“Right now, the science doesn’t support it,” Chuck Rosenberg, acting administrator of the Drug Enforcement Administration, citing a lengthy analysis conducted by the Food and Drug Administration. He said the decision “is tethered to the science.”

There is currently no immediate end to the classification of marijuana as a Schedule 1 drug, therefore, it will still be an illegal substance according to federal law.

Interestingly enough, it has been reported yesterday that the Department of Justice will be modifying the current DOJ policy regarding marijuana. Currently, while it is an illegal substance, it has not been prosecuted by the federal government as such. It appears that with the coming ruling, the DOJ will let US Attorneys in each state make the determination if a federal suit will be filed against offenders.

So, it appears that the Cannabis News Network (CNN) may have started a little bit of controversy that goes all the way up to the top of government. Only time will tell what the fate of Cannabis will be, as more and more states move to a form of legalization, whether it is for medical or recreational use. One thing is for sure, the DEA doesn’t have any intention of reclassifying marijuana from the Schedule 1 designation anytime soon.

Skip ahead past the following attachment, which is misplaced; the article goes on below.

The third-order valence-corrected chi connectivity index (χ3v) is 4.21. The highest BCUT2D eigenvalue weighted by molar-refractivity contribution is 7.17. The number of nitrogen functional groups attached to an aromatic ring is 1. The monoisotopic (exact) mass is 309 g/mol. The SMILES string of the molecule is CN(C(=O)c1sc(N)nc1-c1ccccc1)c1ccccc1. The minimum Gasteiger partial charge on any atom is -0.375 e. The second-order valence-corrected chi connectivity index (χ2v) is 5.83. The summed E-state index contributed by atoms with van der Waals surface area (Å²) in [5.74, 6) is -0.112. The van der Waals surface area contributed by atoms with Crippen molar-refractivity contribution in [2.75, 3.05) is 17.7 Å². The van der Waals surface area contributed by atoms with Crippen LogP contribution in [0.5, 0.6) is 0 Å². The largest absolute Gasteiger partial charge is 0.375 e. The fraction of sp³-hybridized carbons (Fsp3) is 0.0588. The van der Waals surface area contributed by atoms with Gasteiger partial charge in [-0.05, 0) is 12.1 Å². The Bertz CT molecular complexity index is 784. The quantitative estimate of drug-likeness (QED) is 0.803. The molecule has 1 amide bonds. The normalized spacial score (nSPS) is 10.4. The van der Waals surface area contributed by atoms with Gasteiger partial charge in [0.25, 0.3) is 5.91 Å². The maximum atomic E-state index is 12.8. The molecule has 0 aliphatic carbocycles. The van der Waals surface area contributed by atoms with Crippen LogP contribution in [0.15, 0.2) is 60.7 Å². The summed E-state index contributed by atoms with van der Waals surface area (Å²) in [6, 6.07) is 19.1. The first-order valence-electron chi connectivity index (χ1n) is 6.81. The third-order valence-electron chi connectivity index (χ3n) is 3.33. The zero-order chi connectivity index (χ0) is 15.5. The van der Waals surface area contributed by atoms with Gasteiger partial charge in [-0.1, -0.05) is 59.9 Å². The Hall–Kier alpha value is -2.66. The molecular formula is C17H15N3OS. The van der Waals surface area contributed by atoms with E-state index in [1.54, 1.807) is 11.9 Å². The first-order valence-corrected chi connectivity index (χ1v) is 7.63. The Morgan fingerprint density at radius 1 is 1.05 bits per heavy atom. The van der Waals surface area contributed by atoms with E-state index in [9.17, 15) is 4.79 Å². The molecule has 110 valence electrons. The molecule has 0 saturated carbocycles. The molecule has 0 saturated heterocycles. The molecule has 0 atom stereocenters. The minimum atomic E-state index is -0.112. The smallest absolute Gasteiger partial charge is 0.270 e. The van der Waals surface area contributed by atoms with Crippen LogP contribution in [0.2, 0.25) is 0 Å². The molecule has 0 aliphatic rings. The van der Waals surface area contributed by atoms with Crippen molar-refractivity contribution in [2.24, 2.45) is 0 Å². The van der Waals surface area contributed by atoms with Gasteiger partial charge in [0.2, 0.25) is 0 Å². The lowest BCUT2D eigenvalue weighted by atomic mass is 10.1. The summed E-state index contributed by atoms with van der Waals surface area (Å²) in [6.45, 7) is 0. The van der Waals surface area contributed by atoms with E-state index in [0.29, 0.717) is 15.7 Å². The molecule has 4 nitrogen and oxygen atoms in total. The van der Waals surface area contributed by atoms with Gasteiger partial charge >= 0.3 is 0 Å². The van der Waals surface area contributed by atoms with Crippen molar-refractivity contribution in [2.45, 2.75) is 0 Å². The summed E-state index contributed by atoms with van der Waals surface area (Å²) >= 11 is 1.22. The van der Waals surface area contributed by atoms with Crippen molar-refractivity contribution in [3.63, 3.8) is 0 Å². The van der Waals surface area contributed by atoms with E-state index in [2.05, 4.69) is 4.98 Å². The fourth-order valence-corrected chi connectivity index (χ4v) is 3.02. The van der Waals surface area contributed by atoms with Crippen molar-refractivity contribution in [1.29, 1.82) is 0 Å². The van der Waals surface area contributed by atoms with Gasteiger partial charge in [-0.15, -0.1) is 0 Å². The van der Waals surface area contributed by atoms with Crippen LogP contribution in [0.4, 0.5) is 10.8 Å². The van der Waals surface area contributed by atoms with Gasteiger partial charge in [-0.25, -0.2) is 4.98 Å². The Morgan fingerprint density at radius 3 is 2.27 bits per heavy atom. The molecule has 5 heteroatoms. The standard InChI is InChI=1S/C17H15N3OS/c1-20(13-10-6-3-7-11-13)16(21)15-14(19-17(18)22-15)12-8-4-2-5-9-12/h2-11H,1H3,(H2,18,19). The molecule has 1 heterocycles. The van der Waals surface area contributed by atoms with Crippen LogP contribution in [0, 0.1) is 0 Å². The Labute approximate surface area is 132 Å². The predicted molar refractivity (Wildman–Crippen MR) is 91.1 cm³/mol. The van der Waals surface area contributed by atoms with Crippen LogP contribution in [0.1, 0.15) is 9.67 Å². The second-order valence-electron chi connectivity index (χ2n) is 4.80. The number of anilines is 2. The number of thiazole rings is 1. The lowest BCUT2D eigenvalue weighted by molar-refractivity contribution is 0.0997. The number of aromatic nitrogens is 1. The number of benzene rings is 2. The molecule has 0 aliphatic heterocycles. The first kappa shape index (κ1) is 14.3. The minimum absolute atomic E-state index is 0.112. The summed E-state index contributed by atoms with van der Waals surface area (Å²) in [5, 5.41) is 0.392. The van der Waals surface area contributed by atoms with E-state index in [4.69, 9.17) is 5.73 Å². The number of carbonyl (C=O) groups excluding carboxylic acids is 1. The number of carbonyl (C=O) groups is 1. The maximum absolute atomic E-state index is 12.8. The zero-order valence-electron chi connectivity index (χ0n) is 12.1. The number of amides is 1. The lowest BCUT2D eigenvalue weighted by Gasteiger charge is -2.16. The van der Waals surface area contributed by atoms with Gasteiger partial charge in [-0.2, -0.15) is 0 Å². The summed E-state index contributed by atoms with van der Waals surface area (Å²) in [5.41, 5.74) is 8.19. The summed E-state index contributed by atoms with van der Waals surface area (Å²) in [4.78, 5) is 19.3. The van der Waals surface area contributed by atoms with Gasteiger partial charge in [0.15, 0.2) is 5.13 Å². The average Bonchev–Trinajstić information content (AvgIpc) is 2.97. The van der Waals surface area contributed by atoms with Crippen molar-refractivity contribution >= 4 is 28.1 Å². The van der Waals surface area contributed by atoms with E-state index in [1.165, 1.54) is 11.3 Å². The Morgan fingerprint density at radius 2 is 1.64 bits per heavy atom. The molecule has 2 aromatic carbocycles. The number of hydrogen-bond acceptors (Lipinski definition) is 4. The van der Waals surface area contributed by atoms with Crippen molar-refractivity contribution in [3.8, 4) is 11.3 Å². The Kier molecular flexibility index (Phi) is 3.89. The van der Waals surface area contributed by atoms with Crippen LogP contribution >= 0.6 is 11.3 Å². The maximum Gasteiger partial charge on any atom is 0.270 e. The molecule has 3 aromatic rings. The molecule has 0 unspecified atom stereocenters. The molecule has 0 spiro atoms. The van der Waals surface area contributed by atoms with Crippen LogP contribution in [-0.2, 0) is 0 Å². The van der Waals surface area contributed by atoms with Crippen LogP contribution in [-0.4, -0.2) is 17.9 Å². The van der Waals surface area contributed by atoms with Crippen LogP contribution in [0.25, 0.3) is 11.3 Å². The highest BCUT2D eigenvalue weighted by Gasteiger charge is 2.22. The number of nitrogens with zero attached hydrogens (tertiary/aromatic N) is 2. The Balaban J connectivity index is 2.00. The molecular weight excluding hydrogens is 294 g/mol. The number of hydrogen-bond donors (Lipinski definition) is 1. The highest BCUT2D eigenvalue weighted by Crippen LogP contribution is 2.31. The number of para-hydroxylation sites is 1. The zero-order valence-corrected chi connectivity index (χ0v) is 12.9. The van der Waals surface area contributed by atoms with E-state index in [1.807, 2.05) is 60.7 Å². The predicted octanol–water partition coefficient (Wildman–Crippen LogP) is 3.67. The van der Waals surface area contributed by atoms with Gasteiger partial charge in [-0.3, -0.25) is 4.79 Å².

Powers Of The States

Recently, I finished a 3-part series on the powers of government.  This series covered the powers of the legislative branch, the judicial branch, and the executive branch of the federal government.  However, these powers do not include the other powers granted to government by the Constitution.  The 10th Amendment in the Bill of Rights grants one other form of power to a form of government: the individual states.

The 10th Amendment states:

The powers not delegated to the United States by the Constitution, nor prohibited by it to the states, are reserved to the states respectively, or to the people.